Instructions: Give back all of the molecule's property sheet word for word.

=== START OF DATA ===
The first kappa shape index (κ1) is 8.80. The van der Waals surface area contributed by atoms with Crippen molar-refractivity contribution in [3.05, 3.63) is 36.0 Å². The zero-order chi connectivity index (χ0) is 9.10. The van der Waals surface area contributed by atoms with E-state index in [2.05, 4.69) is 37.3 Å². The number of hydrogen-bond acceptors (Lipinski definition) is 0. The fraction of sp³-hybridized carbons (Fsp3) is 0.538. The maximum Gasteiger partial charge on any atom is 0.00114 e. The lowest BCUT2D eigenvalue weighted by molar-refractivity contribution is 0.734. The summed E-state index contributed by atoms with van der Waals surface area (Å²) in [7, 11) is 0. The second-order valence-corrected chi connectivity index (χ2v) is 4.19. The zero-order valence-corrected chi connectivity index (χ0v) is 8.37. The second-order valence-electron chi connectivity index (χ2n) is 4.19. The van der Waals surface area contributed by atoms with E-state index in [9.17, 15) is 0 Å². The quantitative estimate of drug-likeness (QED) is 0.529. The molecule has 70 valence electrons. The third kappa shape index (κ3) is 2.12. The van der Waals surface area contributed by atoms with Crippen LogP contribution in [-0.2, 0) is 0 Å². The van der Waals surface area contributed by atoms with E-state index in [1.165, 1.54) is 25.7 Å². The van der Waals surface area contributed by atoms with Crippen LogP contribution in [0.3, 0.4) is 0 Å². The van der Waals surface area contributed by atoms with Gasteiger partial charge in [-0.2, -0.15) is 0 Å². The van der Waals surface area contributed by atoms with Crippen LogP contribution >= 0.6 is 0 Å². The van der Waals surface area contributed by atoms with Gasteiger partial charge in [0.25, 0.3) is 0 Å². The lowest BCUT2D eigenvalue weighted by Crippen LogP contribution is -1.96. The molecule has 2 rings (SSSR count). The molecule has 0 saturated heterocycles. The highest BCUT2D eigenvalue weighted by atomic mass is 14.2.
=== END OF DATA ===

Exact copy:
The first kappa shape index (κ1) is 8.80. The van der Waals surface area contributed by atoms with Crippen molar-refractivity contribution in [3.05, 3.63) is 36.0 Å². The zero-order chi connectivity index (χ0) is 9.10. The van der Waals surface area contributed by atoms with E-state index in [2.05, 4.69) is 37.3 Å². The number of hydrogen-bond acceptors (Lipinski definition) is 0. The fraction of sp³-hybridized carbons (Fsp3) is 0.538. The maximum Gasteiger partial charge on any atom is 0.00114 e. The lowest BCUT2D eigenvalue weighted by molar-refractivity contribution is 0.734. The summed E-state index contributed by atoms with van der Waals surface area (Å²) in [7, 11) is 0. The second-order valence-corrected chi connectivity index (χ2v) is 4.19. The zero-order valence-corrected chi connectivity index (χ0v) is 8.37. The second-order valence-electron chi connectivity index (χ2n) is 4.19. The van der Waals surface area contributed by atoms with E-state index in [9.17, 15) is 0 Å². The quantitative estimate of drug-likeness (QED) is 0.529. The molecule has 70 valence electrons. The third kappa shape index (κ3) is 2.12. The van der Waals surface area contributed by atoms with Crippen LogP contribution in [-0.2, 0) is 0 Å². The van der Waals surface area contributed by atoms with E-state index in [1.165, 1.54) is 25.7 Å². The van der Waals surface area contributed by atoms with Crippen LogP contribution in [0.3, 0.4) is 0 Å². The van der Waals surface area contributed by atoms with Gasteiger partial charge in [-0.2, -0.15) is 0 Å². The van der Waals surface area contributed by atoms with Crippen LogP contribution >= 0.6 is 0 Å². The van der Waals surface area contributed by atoms with Gasteiger partial charge in [0.25, 0.3) is 0 Å². The lowest BCUT2D eigenvalue weighted by Crippen LogP contribution is -1.96. The molecule has 2 rings (SSSR count). The molecule has 0 saturated heterocycles. The highest BCUT2D eigenvalue weighted by atomic mass is 14.2.